A Prayer in Honor of Martin Luther King Day
Adapted by Rabbi Menachem Creditor from the original prayer written by Rabbi Lilly Kaufman for the Rabbinical Assembly in 2011
(the original is available at http://www.rabbinicalassembly.org/story/prayer-honor-martin-luther-king-day?tp=205)
We know Dr. King would have faced hard facts today,
and he would have made sure we faced them right by his side.
He would know the number of children
going hungry in America this very minute.
He would know the number of our dead,
killed on soil far from home in war
and by gun violence in our country.
He would have had a thing or two to say about that.
Dr. King, your servant,
would speak truth about the astounding costs
of financial corruption, of institutionalized inequality;
he would have forced us to see the costs of "free trade"
and he would have kept our eyes on 27 million people today
still cursed to live in slavery.
He would have seen beyond the numbers,
to the faces of people.
He would be preaching now
a determined, measured, poetic, prophetic outrage.
He would be teaching by example
our civic duty of compassion,
the obligations of citizenship,
and decrying the grave danger of cynicism.
He would challenge the damaging new notion
that money equals speech
and that corporations could be considered people
in a democracy.
In our democracy.
When he gave his life for peoplesʼ rights
of speech, and assembly, and the vote,
it was for people
who had no money to pay for speech.
They knew speech as an unalienable right,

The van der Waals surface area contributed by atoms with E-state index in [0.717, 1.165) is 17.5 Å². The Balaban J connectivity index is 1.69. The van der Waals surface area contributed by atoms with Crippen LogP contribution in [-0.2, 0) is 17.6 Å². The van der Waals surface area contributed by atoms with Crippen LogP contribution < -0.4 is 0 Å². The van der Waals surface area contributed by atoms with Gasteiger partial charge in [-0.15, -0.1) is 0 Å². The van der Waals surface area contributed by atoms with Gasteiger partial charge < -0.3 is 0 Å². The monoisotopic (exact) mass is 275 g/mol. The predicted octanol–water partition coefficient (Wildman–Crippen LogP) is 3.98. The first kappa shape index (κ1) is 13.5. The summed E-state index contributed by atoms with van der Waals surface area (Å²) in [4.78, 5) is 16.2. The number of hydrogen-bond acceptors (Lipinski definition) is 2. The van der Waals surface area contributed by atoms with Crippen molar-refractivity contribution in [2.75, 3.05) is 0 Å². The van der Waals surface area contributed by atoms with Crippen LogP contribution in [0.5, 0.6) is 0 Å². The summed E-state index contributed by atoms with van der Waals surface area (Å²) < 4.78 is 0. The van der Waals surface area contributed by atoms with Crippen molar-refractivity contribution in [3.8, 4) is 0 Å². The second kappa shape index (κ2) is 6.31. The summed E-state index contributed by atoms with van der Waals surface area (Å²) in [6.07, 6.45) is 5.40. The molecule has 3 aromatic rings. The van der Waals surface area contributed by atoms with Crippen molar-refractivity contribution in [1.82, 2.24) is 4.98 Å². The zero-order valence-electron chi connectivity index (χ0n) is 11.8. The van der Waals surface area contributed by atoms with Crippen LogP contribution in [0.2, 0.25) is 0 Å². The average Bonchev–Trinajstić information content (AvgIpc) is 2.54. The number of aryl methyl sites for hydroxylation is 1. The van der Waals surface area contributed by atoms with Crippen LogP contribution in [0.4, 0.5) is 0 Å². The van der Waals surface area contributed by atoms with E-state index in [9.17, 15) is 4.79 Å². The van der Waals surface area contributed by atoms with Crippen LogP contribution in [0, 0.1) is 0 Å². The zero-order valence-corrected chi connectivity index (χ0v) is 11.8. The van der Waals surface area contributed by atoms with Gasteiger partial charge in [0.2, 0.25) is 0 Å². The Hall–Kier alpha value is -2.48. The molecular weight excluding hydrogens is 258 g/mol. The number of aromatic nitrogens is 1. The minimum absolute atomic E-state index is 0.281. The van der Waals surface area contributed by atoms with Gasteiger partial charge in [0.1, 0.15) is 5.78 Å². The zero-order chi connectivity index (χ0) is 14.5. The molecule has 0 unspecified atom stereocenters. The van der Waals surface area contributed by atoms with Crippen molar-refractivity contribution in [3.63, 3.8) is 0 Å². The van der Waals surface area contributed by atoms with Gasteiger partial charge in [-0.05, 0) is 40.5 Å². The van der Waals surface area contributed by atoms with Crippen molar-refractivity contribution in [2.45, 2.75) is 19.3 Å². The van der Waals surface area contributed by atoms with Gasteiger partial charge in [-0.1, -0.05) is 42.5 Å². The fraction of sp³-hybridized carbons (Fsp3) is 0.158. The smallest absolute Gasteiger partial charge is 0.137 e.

and their wealth of spirit sufficed.
Dr. King had faith in a few great things:
one was our essential American dream.
Not a middle-class American dream,
or an upper-class, a working-poor,
or an impoverished-class American dream.
But the defining American dream
which lifts up those bowed down.
The abiding American dream
of liberty and justice for all.
Dr. King asked of God in 1964:
... grant that we will always reach out
for that which is high,
realizing that we are made for the stars,
created for the everlasting,
born for eternity.
And he taught us in 1967:
Power at its best is love
implementing the demands of justice,
and justice at its best is power
that stands against love.
He would have believed and done all these great things, O Lord. But we have not lost our hope. Those dreams he dreamed are, and will always be, dreams worth dreaming. We lost our teacher so many years ago. But we have not lost his wisdom. We just need Your Help a little more this year, so that we can remember how to dream and how to act in Dr. King's spirit.
And so we pray:
May we learn, Dear Lord, to reach again for that which is high.
May we be blessed to pursue justice.
May we remember the power of our convictions to change the world.
And may we be blessed to stand - now and for eternity - with overflowing love.